“These chemicals have a negative affect on our health and our environment. They are strongly linked to cancer and neurological toxicity. Their value in the real world as a flame retardant is nonexistent. There are safer alternatives to these hazardous chemicals. At a September hearing I held, we heard time and again that these toxins have no place in our homes,” said Assemblyman Bob Sweeney, Chairman, New York State Assembly Standing Committee on Environmental Conservation.
“When chemical flame retardants burn, they become even more dangerous to building occupants and fire fighters, and there's no proven fire safety benefit from their use in furniture,” said Dennis Sweeney, Health and Safety Representative for the New York State Professional Firefighters Association. “We can and should find ways to achieve fire safety without toxic chemicals.”
Local organizations and study participants reacted to the news with renewed calls for state-level action to limit toxic flame retardants, and calls for Congress to pass the Safe Chemicals Act, to deter replacement of one toxic chemical with another.
“This important report shows us that something as seemingly innocuous, and in fact comforting as our living room sofa is in all likelihood spewing invisible toxins into our living rooms every time we or our children sit down on them. Rates of learning disabilities and other neurological impairments such as autism are at an all time high, and science increasingly warns us of the connections between neurological impairment and these toxic chemicals. Now it is time for our policymakers to act and enact sensible chemical policy reform, both in NYS and nationally,” said Stephen Boese, Executive Director of the Learning Disabilities Association of New York State.
"It is long past time for everyday products to be made safe from cancer causing chemicals. No one suspects their couch of harboring such dangers, nor should they," said Margaret Roberts from the Capital Region Action Against Breast Cancer (CRAAB!). "It is urgent that our elected officials act on this information and pass meaningful laws to prevent toxic chemical use."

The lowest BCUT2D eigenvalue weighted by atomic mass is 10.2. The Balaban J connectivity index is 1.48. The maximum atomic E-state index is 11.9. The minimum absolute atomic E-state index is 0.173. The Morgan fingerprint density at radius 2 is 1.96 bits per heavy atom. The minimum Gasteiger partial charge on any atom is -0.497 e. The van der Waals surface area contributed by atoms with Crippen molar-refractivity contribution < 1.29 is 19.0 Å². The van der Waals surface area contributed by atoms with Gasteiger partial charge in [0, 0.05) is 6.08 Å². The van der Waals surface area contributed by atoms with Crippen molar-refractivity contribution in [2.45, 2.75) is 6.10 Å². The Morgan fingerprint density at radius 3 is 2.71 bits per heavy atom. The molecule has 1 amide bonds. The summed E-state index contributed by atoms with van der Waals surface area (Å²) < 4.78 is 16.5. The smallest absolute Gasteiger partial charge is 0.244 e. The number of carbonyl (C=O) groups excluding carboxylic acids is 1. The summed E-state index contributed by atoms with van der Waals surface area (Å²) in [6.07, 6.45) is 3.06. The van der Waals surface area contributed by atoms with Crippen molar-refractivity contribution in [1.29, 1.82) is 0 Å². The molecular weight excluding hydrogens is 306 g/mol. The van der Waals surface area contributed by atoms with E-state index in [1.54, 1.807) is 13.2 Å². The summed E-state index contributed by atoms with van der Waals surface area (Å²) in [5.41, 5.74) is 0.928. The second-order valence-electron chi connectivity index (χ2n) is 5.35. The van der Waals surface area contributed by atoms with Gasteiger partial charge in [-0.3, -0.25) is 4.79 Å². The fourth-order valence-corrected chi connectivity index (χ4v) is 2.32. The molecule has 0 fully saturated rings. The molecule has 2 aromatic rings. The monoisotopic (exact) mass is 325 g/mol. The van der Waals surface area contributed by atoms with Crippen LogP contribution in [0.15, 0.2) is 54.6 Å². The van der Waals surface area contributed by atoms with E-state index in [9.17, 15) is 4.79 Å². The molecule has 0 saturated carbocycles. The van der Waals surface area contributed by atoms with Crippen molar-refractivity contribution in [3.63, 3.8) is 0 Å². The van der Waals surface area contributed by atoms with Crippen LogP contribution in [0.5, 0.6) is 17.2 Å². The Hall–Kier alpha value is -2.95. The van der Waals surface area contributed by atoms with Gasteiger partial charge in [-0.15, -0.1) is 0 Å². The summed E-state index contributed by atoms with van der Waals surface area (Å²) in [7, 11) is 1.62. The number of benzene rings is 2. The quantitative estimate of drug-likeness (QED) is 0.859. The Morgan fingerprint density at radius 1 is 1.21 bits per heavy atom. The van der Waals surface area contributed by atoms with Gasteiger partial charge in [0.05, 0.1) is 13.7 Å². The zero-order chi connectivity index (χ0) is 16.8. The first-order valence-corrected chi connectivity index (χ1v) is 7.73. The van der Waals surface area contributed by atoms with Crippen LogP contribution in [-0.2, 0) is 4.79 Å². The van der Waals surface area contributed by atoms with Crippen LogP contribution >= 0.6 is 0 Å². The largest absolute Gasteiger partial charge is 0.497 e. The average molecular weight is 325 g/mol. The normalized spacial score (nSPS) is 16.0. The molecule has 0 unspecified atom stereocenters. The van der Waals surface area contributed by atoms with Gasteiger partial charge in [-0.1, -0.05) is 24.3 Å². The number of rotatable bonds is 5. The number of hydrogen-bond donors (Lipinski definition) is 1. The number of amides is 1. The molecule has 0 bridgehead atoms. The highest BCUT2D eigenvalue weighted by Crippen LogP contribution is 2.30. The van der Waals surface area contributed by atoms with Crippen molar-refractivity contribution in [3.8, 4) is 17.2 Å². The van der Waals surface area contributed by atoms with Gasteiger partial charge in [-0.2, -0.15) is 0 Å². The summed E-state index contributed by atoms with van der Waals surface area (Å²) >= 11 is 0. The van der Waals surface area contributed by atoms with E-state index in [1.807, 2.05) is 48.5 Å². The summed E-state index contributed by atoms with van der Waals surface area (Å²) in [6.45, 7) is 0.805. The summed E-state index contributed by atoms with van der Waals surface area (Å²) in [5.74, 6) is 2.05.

“While these toxic chemicals end up in our bodies, increasing our chances for neurological damage and cancers, they are also ending up in our environment, wrecking havoc on our air, water, and natural habitats,” said Caitlin Pixley, Conservation Associate of the Sierra Club Atlantic Chapter. “These unnecessary chemicals are harmful on so many levels and it is absurd that they are still allowed in our homes. This study further justifies the case for a comprehensive chemical policy in New York State.”
Over a dozen states have passed or pending policy efforts to halt ubiquitous halogenated flame retardant chemicals. New York State has previously banned pentaBDE and octaBDE, and restricted TCEP in children’s products. There is current legislation to ban TDCPP in children’s products. In September, the New York State Assembly Environmental Conservation and Health committees held a hearing on flame retardants in children's products, at which scientists, business people, firefighters, health advocates and others advocated for bans on the chemicals, while the lone opposition came from the American Chemistry Council.
Advocates called for the passage of the Safe Chemicals Act to strengthen the Toxic Substance Control Act of 1976 (TSCA). Passage of overarching chemical policy reform would be an important step in ensuring that one toxic chemical is not substituted for another, as has happened with flame retardants.
A full version of this study is available here. (PDF format)